Designing Pho Service And Final Plating/Expediting Floor Plan

Someone asked in Pho Forums:

Can you provide some guidance on how I can start creating a useful service and final plating floor plan? I'm actually exploring a hybrid cooking/service area where we pass the final food to a service counter all in the open, no pass-through window or pass-through counter. My goal is to create a system when we require a minimum of staff members to serve 2 orders per minute during lunch rush. The peak is probably 130% of lunch rush.

I'm attaching a sketch to show you what I'm thinking of doing. Note that it does not include a few things I consider confidential.

Thanks for any guidance.

He/she uploaded a rough plan of the ordering/service area.

Need high volume high efficiency pho service expediting

Original image: Need high volume high efficiency pho service expediting

Here's my analysis and reply:

Ok so first a few caveats. Providing the sketch is helpful to help us discuss the specifics instead of just glossing over general scenarios. That said, it would be even better to also provide dimensions of the space that we have to work with; many people don't realize that a few additional inches of reach or one additional step, when repeated hundreds of times over the course of days, months and years, can make a huge difference.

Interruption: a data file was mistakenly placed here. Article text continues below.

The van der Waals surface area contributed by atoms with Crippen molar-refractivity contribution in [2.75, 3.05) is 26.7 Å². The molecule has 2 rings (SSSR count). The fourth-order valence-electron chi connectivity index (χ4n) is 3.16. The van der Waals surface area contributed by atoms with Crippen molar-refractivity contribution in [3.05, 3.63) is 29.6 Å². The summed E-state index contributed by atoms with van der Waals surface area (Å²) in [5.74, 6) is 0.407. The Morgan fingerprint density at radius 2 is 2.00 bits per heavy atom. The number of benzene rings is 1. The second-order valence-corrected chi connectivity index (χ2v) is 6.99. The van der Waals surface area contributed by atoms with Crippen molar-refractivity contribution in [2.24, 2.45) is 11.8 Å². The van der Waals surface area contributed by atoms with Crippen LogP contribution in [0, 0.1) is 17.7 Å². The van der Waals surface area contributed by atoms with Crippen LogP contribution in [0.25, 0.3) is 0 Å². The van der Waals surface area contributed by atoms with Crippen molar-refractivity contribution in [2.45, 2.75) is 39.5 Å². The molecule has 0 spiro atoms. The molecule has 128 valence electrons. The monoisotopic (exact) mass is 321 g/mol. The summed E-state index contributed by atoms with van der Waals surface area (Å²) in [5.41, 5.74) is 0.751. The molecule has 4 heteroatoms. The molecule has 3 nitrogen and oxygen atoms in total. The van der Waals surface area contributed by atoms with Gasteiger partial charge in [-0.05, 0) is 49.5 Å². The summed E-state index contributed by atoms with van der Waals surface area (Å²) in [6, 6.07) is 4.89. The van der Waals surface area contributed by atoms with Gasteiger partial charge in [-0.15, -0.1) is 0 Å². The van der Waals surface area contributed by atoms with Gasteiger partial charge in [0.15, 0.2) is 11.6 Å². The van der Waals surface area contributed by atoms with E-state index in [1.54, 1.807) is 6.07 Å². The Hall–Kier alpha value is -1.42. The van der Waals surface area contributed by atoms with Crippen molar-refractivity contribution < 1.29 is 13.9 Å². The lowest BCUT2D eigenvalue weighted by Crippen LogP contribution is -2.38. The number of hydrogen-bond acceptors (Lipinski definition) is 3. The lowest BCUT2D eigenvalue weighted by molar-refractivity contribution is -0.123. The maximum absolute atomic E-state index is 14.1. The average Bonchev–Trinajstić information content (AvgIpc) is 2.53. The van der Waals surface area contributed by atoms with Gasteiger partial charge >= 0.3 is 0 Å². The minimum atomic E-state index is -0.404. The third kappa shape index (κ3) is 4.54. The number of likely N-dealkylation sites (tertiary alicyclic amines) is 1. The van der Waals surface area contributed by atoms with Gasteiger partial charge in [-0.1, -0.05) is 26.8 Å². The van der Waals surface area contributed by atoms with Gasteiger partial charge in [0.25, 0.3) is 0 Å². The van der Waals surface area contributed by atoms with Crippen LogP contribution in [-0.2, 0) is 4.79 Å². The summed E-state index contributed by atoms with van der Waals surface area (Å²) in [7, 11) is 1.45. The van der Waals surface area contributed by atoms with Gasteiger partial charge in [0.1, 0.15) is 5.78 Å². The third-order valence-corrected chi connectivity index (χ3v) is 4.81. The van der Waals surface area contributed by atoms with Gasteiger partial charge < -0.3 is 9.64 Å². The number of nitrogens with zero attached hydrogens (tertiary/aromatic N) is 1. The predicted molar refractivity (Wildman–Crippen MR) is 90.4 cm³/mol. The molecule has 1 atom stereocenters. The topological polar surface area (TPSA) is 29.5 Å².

Anyway based on what you provided, though without knowing the specific dishes you're serving, here are some feedback.

Implied design requirements:

  • Regular lunch rush is 2 orders per minute = 120 orders per hour.
  • Peak is about 130% of lunch rush which means 2.6 orders per minute or 156 orders per hour.
  • For regular lunch rush use the 120 orders per hour as design requirements.
  • Lunch rush must be sustained for 2-3 hours.
  • For peak use 3 orders per minutes or even 20 seconds per order as design requirements.
  • Peak can be sporadic to constant and may come in waves.
  • When sporadic peaks become more constant, this becomes your new regular rush, and recalculate your new peaks.
  • Also assume takeout orders go through the same paths, with the only difference being final packaging before service.

Design considerations (see image below):

  • Suggest to have an expeditor (80% customer facing) and an assistance (80% cooking staff facing).
  • Add multi-level shelves to allow cooking staff to more easily pass through cooked foods to the front (expeditor), while keep the cooking area clear for cooking.
  • Add work counter (blue in attached drawing) with under-counter shelves to further help expediting team to inspect and finalize both eat-in and takeout orders.
  • The expeditor runs everything at the pass, but focus more on customer facing tasks to ensure foods go out properly and timely.
  • The expeditor assistance does everything to help final plating for expeditor approval. He/she is focused more toward making sure cooked foods come out correctly and timely as called for.
Designing for high volume high efficiency pho service expediting

Recommended: Designing for high volume high efficiency pho service expediting